Interesting new study: The Limits of Sharenting

Michiel Walrave and colleagues published an interesting qualitative study in Frontiers on sharenting: Exploring Parents’ and Adolescents’ Sharenting Boundaries Through the Lens of Communication Privacy Management Theory (CPM):

 Specifically, CPM recognizes three general principles (i.e., “privacy ownership,” “privacy rules,” and “privacy turbulence”) to clarify the privacy-related choices individuals make when managing the disclosure of information and highlight the tensions that may arise between people when violating privacy boundaries…

…In sum, CPM theory highlights the notion that privacy is not seclusion but the choice to keep information for oneself or entrust it with selected others.

And the results aren’t at all that bad:

In general, parents try to prevent privacy turbulence by asking their child’s permission to share personal information about them. Especially as adolescents grow older, parents involve them in deciding which information is shared about them online. Moreover, some parents use functionalities of SNSs to engage in fragmented sharenting, sharing specific information about their child with a limited number of contacts (e.g., a specific group of people) rather than with their complete online network. The study results further indicate that adolescents also try to prevent privacy turbulence by adapting their privacy settings, so specific information is not available for their parents to share among their online networks. Some adolescents also used specific functionalities of SNSs by setting a warning when they are tagged in a picture, so they have to approve it before it is published online.

And the researchers have also some good advice:

Taking these privacy management strategies into account, this study aims to stimulate parents to engage in conscious sharenting behavior in order to avoid violation of their child’s online privacy. Interventions have been developed to inform parents about the risks of sharenting and reduce their willingness to post (sensitive) information about their children online (Williams-Ceci et al., 2021). Social media platforms but also schools could take initiatives to raise parents’ awareness on sharenting consequences. Parents could also be stimulated to use their privacy settings to share personal information about them and family members with a selected number of SNS users. Also media literacy training for pupils could focus on the potential consequences of sharenting and stimulate young people to initiate conversations with their parents (Garmendia et al., 2021Williams-Ceci et al., 2021). Parents and their children could, therefore, be stimulated to negotiate which content can be shared, and with whom, before posting personal information on social media. Further, adolescents should be given the opportunity to more easily alter their online presence after it has been established by their parents (Ammari et al., 2015). As children do have the right to be forgotten (also online), they should have the possibility to manage or delete their digital narrative. In sum, we highlight the importance of communication between child and parent about the child’s sharenting experiences to get insight into the child’s privacy boundaries and limits of sharenting.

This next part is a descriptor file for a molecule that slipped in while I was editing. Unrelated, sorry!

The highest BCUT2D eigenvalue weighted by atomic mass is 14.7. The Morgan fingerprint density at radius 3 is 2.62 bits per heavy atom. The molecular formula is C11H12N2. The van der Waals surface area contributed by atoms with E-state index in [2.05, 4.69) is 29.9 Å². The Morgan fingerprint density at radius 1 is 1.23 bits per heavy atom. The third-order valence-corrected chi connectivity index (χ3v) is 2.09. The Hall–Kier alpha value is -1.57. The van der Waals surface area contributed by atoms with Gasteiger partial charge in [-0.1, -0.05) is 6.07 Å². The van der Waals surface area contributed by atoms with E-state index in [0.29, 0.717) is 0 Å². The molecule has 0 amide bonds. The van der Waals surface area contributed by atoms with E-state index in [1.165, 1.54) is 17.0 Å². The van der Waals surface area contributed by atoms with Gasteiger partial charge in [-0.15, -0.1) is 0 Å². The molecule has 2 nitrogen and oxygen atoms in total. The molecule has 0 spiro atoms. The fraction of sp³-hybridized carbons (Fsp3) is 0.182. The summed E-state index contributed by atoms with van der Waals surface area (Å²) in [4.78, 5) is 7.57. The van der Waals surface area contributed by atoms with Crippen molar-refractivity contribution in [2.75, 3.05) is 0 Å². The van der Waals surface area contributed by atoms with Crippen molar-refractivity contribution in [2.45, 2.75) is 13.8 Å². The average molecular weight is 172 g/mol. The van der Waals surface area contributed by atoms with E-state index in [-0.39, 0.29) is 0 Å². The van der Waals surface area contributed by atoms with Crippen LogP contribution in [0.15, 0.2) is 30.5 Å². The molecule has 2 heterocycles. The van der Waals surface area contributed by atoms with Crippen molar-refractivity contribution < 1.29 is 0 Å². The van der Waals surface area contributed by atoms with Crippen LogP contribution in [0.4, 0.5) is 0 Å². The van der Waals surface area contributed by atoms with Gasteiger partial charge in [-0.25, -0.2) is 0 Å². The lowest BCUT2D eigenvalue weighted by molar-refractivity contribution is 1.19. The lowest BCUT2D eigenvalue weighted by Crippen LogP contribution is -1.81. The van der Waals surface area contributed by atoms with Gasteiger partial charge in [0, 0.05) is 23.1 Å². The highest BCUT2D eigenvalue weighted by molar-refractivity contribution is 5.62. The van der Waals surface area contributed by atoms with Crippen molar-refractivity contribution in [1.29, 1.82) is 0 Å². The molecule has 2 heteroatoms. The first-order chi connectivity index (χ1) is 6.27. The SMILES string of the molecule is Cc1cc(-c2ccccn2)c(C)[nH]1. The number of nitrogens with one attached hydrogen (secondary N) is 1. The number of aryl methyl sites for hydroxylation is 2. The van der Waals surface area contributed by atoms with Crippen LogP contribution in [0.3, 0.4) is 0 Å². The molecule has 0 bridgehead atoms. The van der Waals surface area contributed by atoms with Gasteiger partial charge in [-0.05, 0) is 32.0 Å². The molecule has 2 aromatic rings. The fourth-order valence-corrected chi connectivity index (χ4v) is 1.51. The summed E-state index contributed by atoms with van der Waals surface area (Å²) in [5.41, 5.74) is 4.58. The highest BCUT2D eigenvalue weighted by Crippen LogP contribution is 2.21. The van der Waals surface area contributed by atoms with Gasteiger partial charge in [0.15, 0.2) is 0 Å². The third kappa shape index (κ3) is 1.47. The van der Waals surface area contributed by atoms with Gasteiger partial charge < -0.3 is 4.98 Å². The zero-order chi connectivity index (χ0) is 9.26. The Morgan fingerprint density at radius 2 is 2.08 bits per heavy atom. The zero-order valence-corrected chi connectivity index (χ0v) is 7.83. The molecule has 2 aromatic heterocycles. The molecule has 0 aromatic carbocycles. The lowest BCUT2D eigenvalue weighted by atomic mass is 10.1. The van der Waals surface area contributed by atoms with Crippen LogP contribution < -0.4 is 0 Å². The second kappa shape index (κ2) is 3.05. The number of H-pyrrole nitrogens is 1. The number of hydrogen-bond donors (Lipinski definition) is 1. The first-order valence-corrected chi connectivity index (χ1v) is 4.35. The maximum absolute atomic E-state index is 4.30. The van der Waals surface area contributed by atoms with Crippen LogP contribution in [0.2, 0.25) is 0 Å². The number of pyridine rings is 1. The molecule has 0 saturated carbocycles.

Abstract of the study:

Parents sharing information about their children on social network sites (SNSs) (i.e., sharenting) is common today. However, previous work confronting parents’ and adolescents’ views on sharenting and related privacy concerns is limited. Therefore, the present study scrutinizes parents’ motives for sharenting and adolescents’ attitudes toward sharenting and negotiated privacy management strategies. Communication Privacy Management (CPM) was used as a theoretical framework. Based on 30 semi-structured interviews, two motives for sharenting were identified. Parents share information about their adolescent children because they are proud of their offspring or to inform family and friends. In turn, adolescents’ approval of their parents’ sharenting behavior depends on the content parents disclose online. Adolescents perceive sharenting as positive as long as they are nicely portrayed and positive events are shared. Additionally, both adolescents and parents are concerned about the child’s online privacy. They adopt several strategies to respect privacy boundaries and to avoid privacy turbulence.

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